Chiral amines are valuable intermediates in the pharmaceutical industry, but their synthesis by chemical means has a number of drawbacks, including the need for toxic transition metal catalysts, volatile organic compounds (VOCs), and a lack of stereoselectivity in a single step. Increasingly, biocatalysis has been viewed as a ‘green’ and economically viable to their production, with a number of enzymes, including hydrolases, lyases, oxidases and transaminases (TAms).TAms are PLP-dependent enzymes which catalyse the transfer of an amine group from an amine donor to a ketone or aldehyde, resulting in a chiral amine. Their use has been successfully applied to the synthesis of chiral amines for active pharmaceutical ingredient (API) synthesis, most notably with the antidiabetic drug, sitagliptin. However, the application of TAms derived from mesophilic organisms has been limited by their inability to retain function in the harsh reaction conditions often demanded by industrial processes. This has driven the search for novel enzymes from extreme environments, the extremozymes, capable of retaining function in conditions which would render mesophilic enzymes ineffective.Halophiles are one such group of extremophile, adapted to survive at high salinity. Their enzymes also exhibit a number of other useful properties, such as thermotolerance, alkalitolerance, and tolerance to the presence of organic solvent. As such, they represent a viable source of robust enzymes which could be exploited for use in biocatalysis.In this thesis, work has focused on the discovery of novel TAms from an ancient hypersaline environment, Kilroot salt mine, formed during the Triassic period (circa220-250 mya). As well as its extreme nature, Kilroot salt mine has remained relatively undisturbed during this time, representing a vastly untapped resource of biocatalyst sequences from a unique microbiome. Sequence analysis of a cultured isolate libraryrevealed the presence of a number of putative TAm-coding genes. Sequences annotated as belonging to industrially relevant PLP fold types I and IV were aligned and genes were selected for cloning and expression using Escherichia coli BL21 DE3 cells as an expression host.Several active TAms were produced, with enzyme Ad2-TAm, isolated from the genome of the halophilic bacterium, Halomonas sp. CSM-2, showing a number of industrially desirable properties. As well as an ability to accept a range of structurally diverse aldehyde and ketone substrates, Ad2-TAm performed over a range of pH values (optimum pH 9.0), in the presence of organic solvent, and accepted a number of amine -iiidonors. Ad2-TAm also exhibited promising halotolerance, showing no decrease in conversion up to 1.5 M (8.8%) NaCl. The industrial applicability of Ad2-TAm was demonstrated further with acceptance of the versatile substrate, furfural (61.9% conversion to furfurylamine over 16 h), and an ability to function in seawater medium.TAms were also produced using a Haloferax volcanii-based model, capable of expressing soluble protein from the haloarchaea where E. coli was not. The first haloarchaeal TAm to be studied for application in biocatalysis, BC61-TAm, was isolated from the haloarchaeon Halorubrum sp. CSM-61. This enzyme showed a typically halophilic profile, with optimal conversions observed at 1 M NaCl and KCl, with a high degree of relative activity still seen at 4 M for each salt. BC61-TAm also displayed some thermotolerance (optimal conversion at 50 °C), and an (R)-selective enantiopreference, advantageous given the relative scarcity of currently available (R)-selective TAms. Consistent with other halophilic enzymes, BC61-TAm exhibited tolerance to organic solvents, with maximum relative conversion seen in the presence of 30% DMF. Molecular modelling and substrate docking predicted equivalent amino acid residues present in the active site of BC61-TAm to known TAms from bacteria, suggesting haloarchaeal TAms have a similar mechanistic action to their bacterial counterparts. Molecular dynamics predicted the structural basis of BC61-TAm’s organic solvent tolerance, showing an increased flexibility profile across protein residues and an ability to localise available water around the enzyme’s active site, contributing to the maintenance of catalysis.Access to TAms using culture-based approaches was expanded through use of enhanced isolation techniques and cross-domain protein expression. The use of an improvised ‘iChip’ device resulted in the isolation of a number of species and genera which had previously been uncultured within the research group on the same media using conventional isolation techniques alone. Cross-domain expression was used to produce the enzyme Glut18-TAm from the obligately halophilic bacterial isolate KSM18. Glut18-TAm was expressed in the insoluble fraction only, using E. coli, but was expressed in soluble form using the haloarchaeal host Hfx. volcanii.A metagenomic dataset was obtained from a brine sample taken from Kilroot salt mine, allowing for more complete biodiversity profiling to be undertaken on this environment. Taxonomic analysis of the metagenomic dataset showed similar trends to the cultured microbiome of Kilroot salt mine, with Halorubrum and Halomonas the most dominant genera for archaea and bacteria respectively, in both the metagenomic and culture-derived data. In both datasets, biodiversity was greater among the bacteria, with archaea predominating in terms of overall numbers of isolates or sequences, -ivaccounting for 71% of all cellular organisms in the metagenome. As expected, there were a number of species and genera present in the metagenomic dataset which were not present in the cultured isolate library, given the high proportion of uncultivable microbiome from any environment.The acquisition of a metagenomic dataset also provided access to TAms which were previously unattainable using culture-dependent methods alone. Using TAms from Vibrio fluvialis, Arthrobacter sp. KNK168, and Halomonas sp. CSM-2 as query sequences, Kilroot metagenome (KMG) was interrogated for homologous sequences as a means of discovering novel TAms. KMG-TAm4, discovered using this approach, was shown to be an (S)-selective ω-TAm, with a temperature optimum of 30 °C and pH optimum of 7.0. Molecular modelling and substrate docking revealed the presence of conserved active site residues to a number of previously described TAms, including a catalytic lysine residue at position 284. Despite having a similar annotation to Ad2-TAm, KMG-TAm4 showed a much more restricted substrate scope and limited halotolerance, with only 32.1% relative activity seen at 1 M NaCl, compared to 100% observed with Ad2-TAm.Halophilic proteins are known to possess a number of robust and industrially useful characteristics, such as tolerance to salt, organic solvents, and elevated pH and temperatures. To date, the characterisation and application of halophilic TAms has remained relatively understudied. Work presented within this thesis represents an extensive TAm discovery programme from halophilic microorganisms from the ancient hypersaline environment, Kilroot salt mine. TAms have been characterised from both bacteria and archaea, and produced in a number of expression models using both culture-dependent and independent methods. As well as discovering a number of potential candidates for industrial application, this research has helped provide a scaffold for rational design of enzymes with robust properties. Work presented within this thesis has created a platform for future TAm discovery from halophiles, and has highlighted the potential value of halophilic TAms for application in biocatalysis.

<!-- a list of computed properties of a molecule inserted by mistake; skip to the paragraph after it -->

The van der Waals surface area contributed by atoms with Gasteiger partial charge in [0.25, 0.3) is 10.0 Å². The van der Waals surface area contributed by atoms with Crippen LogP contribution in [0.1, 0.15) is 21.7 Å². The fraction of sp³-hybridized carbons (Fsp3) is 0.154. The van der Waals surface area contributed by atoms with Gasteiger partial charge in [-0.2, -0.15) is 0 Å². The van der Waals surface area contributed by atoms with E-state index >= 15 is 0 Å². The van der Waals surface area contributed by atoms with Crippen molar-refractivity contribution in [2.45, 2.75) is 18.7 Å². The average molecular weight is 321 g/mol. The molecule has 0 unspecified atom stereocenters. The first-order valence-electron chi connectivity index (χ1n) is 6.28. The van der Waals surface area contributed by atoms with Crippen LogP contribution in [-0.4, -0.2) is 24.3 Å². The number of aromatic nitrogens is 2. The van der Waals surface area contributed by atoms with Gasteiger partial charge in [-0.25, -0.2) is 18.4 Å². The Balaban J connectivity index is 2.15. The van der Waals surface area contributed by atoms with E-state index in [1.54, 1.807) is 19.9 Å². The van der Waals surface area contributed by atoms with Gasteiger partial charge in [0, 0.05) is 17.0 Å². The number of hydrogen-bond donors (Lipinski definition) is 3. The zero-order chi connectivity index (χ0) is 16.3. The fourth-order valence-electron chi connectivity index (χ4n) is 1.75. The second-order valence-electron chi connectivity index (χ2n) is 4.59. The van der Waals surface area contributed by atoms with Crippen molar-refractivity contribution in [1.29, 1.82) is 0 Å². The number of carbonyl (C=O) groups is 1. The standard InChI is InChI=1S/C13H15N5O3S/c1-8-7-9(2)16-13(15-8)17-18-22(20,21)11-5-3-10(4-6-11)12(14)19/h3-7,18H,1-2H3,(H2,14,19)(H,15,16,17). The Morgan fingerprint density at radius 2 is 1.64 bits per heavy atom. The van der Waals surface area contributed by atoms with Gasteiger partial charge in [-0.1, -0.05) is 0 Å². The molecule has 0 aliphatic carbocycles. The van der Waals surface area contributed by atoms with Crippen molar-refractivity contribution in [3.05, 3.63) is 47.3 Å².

|Date of Award||Sep 2018|
- Queen's University Belfast
|Supervisor||Brendan Gilmore (Supervisor), Christopher C R Allen (Supervisor) & Tom Moody (Supervisor)|